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Congratulations! You’ve joined millions of Americans who’ve exercise their natural, civil and Constitutionally protected right to keep and bear arms. Provided you observe The Four Rules of Gun Safety, you’re about to enjoy a lifetime of safe shooting. Assuming, that is, you go shooting. While there’s nothing to stop you from putting your handgun away and never touching it until you need it, that would be your first mistake, the first of three bad habits to avoid like the plague . . .

Mistake 1: Not shooting

A gun is a tool. Like all tools, the more you use it, the better you are at using it. While a gun’s basic operating principle is easy enough — load the gun (bullets face forwards), aim it at your target and pull the trigger — hitting what you’re aiming at is fiendishly difficult. It requires practice.

How much practice you need depends on how good you want to be at hitting your target. If your primary goal is self-defense, chances are you won’t need a whole lot of practice. Most attacks happen at what’s called “bad breath distance.” The closer you are to a target the less likely you’ll miss. Yes but —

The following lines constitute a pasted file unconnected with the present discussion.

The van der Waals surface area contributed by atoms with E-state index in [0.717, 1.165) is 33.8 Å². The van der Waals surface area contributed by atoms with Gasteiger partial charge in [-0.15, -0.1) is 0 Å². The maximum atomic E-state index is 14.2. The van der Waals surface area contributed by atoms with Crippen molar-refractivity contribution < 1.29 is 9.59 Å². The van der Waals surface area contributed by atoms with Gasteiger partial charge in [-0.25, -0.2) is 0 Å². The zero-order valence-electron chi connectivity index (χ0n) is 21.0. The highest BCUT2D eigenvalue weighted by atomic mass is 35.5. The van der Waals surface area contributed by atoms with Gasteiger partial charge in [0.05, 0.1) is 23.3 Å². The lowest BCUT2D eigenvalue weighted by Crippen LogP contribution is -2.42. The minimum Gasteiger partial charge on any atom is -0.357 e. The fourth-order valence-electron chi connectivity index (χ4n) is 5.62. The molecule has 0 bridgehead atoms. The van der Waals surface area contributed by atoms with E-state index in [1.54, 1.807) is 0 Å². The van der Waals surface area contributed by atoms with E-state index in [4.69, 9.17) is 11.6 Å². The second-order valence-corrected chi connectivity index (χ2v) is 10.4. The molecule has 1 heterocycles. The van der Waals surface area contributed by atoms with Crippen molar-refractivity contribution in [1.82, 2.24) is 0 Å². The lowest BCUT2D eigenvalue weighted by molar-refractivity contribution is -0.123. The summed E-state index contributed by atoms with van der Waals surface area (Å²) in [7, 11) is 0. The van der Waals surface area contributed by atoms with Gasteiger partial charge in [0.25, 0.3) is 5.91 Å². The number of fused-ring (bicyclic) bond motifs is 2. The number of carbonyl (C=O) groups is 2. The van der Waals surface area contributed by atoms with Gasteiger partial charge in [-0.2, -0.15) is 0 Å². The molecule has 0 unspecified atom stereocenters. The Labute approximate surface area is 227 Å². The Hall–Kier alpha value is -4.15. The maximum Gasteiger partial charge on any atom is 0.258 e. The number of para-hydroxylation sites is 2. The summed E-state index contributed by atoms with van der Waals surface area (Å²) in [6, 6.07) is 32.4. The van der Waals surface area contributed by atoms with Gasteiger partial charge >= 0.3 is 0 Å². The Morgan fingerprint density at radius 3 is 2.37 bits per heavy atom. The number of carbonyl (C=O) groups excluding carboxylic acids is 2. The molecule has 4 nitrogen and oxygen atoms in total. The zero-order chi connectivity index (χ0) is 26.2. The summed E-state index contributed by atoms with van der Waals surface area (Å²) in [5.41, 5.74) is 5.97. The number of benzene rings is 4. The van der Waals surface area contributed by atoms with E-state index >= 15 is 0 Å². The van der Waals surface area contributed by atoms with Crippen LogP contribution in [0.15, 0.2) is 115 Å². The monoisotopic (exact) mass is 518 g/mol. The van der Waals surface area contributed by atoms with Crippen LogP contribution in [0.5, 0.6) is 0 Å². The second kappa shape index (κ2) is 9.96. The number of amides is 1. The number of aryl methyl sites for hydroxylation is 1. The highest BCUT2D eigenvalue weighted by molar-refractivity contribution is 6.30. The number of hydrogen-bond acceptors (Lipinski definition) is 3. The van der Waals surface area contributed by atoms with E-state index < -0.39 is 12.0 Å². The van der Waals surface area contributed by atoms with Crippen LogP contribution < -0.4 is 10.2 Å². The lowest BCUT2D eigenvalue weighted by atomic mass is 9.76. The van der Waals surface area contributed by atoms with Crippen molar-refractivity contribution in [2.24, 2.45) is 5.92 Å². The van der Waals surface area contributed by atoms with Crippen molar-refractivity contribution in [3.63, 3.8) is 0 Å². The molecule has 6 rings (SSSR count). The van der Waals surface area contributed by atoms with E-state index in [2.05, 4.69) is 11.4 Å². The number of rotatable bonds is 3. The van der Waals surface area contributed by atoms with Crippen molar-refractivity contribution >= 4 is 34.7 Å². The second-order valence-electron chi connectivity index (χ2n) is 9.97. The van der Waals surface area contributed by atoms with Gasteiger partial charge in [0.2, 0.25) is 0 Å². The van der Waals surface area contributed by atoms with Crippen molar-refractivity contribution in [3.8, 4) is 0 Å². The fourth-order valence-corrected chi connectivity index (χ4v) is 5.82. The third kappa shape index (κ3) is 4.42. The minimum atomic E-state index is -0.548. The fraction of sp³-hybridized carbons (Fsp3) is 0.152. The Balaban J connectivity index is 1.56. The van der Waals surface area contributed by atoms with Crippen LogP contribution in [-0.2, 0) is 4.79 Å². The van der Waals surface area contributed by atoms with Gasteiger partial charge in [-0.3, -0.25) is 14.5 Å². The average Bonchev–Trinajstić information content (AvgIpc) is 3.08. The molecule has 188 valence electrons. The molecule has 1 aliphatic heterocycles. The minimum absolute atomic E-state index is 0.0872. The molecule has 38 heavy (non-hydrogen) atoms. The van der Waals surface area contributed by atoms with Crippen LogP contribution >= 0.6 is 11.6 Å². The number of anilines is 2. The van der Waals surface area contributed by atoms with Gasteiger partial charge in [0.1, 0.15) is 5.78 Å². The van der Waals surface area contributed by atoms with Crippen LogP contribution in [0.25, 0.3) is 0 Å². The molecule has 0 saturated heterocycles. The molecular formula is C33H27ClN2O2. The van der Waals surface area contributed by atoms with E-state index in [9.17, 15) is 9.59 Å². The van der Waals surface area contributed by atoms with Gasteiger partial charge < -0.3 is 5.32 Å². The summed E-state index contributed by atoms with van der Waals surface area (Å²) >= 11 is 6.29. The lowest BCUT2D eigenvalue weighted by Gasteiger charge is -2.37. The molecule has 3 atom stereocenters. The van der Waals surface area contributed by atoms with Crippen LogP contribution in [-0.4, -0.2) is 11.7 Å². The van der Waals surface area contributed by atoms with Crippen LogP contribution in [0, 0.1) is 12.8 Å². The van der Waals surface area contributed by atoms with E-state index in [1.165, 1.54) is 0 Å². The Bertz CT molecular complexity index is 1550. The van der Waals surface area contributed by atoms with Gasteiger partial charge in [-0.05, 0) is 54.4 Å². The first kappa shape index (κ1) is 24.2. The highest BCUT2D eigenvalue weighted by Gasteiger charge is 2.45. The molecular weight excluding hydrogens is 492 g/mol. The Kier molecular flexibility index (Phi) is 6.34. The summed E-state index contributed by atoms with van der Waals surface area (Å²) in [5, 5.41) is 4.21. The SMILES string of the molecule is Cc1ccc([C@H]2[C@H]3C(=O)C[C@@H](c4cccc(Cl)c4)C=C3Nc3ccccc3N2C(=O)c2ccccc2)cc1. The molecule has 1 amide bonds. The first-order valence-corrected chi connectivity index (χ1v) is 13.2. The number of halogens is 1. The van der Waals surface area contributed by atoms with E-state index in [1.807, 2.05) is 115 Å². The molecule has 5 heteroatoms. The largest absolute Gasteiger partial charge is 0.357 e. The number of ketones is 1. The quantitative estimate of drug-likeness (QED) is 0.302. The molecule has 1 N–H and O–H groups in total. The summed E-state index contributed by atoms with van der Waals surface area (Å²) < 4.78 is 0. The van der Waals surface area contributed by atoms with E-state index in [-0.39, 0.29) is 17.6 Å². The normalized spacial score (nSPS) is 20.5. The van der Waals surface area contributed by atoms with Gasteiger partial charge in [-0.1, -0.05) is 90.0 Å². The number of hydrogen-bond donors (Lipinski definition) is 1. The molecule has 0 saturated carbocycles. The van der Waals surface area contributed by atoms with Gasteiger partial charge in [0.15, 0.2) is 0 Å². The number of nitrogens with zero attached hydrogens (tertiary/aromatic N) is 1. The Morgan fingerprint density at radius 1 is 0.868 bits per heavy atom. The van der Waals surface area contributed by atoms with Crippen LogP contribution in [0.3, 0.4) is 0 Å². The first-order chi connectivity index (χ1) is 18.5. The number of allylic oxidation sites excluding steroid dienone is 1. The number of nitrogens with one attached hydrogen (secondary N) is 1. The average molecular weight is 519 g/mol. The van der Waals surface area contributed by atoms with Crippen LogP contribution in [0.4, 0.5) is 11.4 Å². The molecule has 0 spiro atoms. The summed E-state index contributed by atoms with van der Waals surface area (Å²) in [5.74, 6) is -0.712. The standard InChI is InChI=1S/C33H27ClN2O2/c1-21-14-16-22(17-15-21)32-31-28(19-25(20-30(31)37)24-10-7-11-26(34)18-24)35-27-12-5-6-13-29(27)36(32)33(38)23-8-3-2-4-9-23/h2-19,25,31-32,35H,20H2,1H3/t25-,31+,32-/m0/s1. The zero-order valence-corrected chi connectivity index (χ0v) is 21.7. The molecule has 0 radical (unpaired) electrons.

There’s no guarantee an attack will happen close-in. Equally, the further away you are from the bad guy or guys when you shoot, the better. There’s less chance of physical contact and more time to escape. [Note: there are a lot of ways a gunfight can go very badly wrong. Get force-on-force training.]

So practice as much as you can, remembering that shooting skills degrade over time. If you can’t be bothered to practice, if you can’t afford practice or it’s not easily available, I’d recommend shooting practice at least once a month — no matter what your situation or the reason for owning a gun.

Mistake 2: Shooting badly

To maximize shooting proficiency, you must grip the gun properly and assume a good stance. You need to know how to aim, squeeze the trigger, clear a malfunction (for a semi-automatic pistol) and (if self-defense is on the menu) move and shoot.

If you start with good instruction, you’ll avoid developing bad habits, such as “slapping” the trigger or failing to achieve a proper sight picture. Generally speaking, it takes 1000 rounds to correct a bad habit. That’s expensive, time-consuming and easily avoided.

Start as you mean to finish. Get professional instruction before you start shooting on your own. Even a single hour of initial instruction will keep you from developing bad habits that may permanently hobble your shooting skills.

Mistake 3: Shooting at marked targets

New shooters tend to shoot at paper targets with a bullseye or a picture of a bad guy with a “kill zone” [as above]. That’s a mistake.